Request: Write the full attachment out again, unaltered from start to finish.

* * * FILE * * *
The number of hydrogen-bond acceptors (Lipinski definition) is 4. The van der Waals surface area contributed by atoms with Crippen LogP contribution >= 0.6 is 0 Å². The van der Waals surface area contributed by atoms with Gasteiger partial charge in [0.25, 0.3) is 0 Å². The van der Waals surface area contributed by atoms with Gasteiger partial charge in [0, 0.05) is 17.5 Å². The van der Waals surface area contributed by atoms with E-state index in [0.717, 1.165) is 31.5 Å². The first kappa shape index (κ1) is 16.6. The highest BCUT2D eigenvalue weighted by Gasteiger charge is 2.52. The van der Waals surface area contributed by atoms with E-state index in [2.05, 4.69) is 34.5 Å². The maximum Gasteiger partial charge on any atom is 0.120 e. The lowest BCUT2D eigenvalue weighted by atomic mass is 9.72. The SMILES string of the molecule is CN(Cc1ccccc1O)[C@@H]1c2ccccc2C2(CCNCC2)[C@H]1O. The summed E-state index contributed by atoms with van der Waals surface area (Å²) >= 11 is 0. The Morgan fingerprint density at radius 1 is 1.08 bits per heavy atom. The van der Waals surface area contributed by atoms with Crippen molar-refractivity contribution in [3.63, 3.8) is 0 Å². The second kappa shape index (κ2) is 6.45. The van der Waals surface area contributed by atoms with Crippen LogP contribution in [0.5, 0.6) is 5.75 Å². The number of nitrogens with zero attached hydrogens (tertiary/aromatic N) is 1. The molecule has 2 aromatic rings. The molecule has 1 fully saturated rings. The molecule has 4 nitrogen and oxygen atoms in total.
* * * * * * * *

The number of hydrogen-bond acceptors (Lipinski definition) is 4. The van der Waals surface area contributed by atoms with Crippen LogP contribution >= 0.6 is 0 Å². The van der Waals surface area contributed by atoms with Gasteiger partial charge in [0.25, 0.3) is 0 Å². The van der Waals surface area contributed by atoms with Gasteiger partial charge in [0, 0.05) is 17.5 Å². The van der Waals surface area contributed by atoms with E-state index in [0.717, 1.165) is 31.5 Å². The first kappa shape index (κ1) is 16.6. The highest BCUT2D eigenvalue weighted by Gasteiger charge is 2.52. The van der Waals surface area contributed by atoms with E-state index in [2.05, 4.69) is 34.5 Å². The maximum Gasteiger partial charge on any atom is 0.120 e. The lowest BCUT2D eigenvalue weighted by atomic mass is 9.72. The SMILES string of the molecule is CN(Cc1ccccc1O)[C@@H]1c2ccccc2C2(CCNCC2)[C@H]1O. The summed E-state index contributed by atoms with van der Waals surface area (Å²) >= 11 is 0. The Morgan fingerprint density at radius 1 is 1.08 bits per heavy atom. The van der Waals surface area contributed by atoms with Crippen molar-refractivity contribution in [3.63, 3.8) is 0 Å². The second kappa shape index (κ2) is 6.45. The van der Waals surface area contributed by atoms with Crippen LogP contribution in [0.5, 0.6) is 5.75 Å². The number of nitrogens with zero attached hydrogens (tertiary/aromatic N) is 1. The molecule has 2 aromatic rings. The molecule has 1 fully saturated rings. The molecule has 4 nitrogen and oxygen atoms in total.